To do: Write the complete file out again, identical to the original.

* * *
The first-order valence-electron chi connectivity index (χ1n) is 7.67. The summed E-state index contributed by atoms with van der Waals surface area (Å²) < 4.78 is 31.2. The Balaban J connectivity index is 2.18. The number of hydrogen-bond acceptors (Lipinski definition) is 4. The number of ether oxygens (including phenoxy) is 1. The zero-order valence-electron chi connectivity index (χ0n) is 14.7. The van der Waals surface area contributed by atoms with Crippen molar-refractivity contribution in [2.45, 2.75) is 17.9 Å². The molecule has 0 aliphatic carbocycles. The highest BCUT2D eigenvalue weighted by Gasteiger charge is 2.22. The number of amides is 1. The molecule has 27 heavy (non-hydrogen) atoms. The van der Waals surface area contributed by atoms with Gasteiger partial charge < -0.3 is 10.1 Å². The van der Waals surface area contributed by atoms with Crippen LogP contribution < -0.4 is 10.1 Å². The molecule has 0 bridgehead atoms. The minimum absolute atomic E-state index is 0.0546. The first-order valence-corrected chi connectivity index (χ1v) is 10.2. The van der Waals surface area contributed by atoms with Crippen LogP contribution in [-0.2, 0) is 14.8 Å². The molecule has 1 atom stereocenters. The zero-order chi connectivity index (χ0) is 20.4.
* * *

The first-order valence-electron chi connectivity index (χ1n) is 7.67. The summed E-state index contributed by atoms with van der Waals surface area (Å²) < 4.78 is 31.2. The Balaban J connectivity index is 2.18. The number of hydrogen-bond acceptors (Lipinski definition) is 4. The number of ether oxygens (including phenoxy) is 1. The zero-order valence-electron chi connectivity index (χ0n) is 14.7. The van der Waals surface area contributed by atoms with Crippen molar-refractivity contribution in [2.45, 2.75) is 17.9 Å². The molecule has 0 aliphatic carbocycles. The highest BCUT2D eigenvalue weighted by Gasteiger charge is 2.22. The number of amides is 1. The molecule has 27 heavy (non-hydrogen) atoms. The van der Waals surface area contributed by atoms with Gasteiger partial charge < -0.3 is 10.1 Å². The van der Waals surface area contributed by atoms with Crippen LogP contribution < -0.4 is 10.1 Å². The molecule has 0 bridgehead atoms. The minimum absolute atomic E-state index is 0.0546. The first-order valence-corrected chi connectivity index (χ1v) is 10.2. The van der Waals surface area contributed by atoms with Crippen LogP contribution in [-0.2, 0) is 14.8 Å². The molecule has 1 atom stereocenters. The zero-order chi connectivity index (χ0) is 20.4.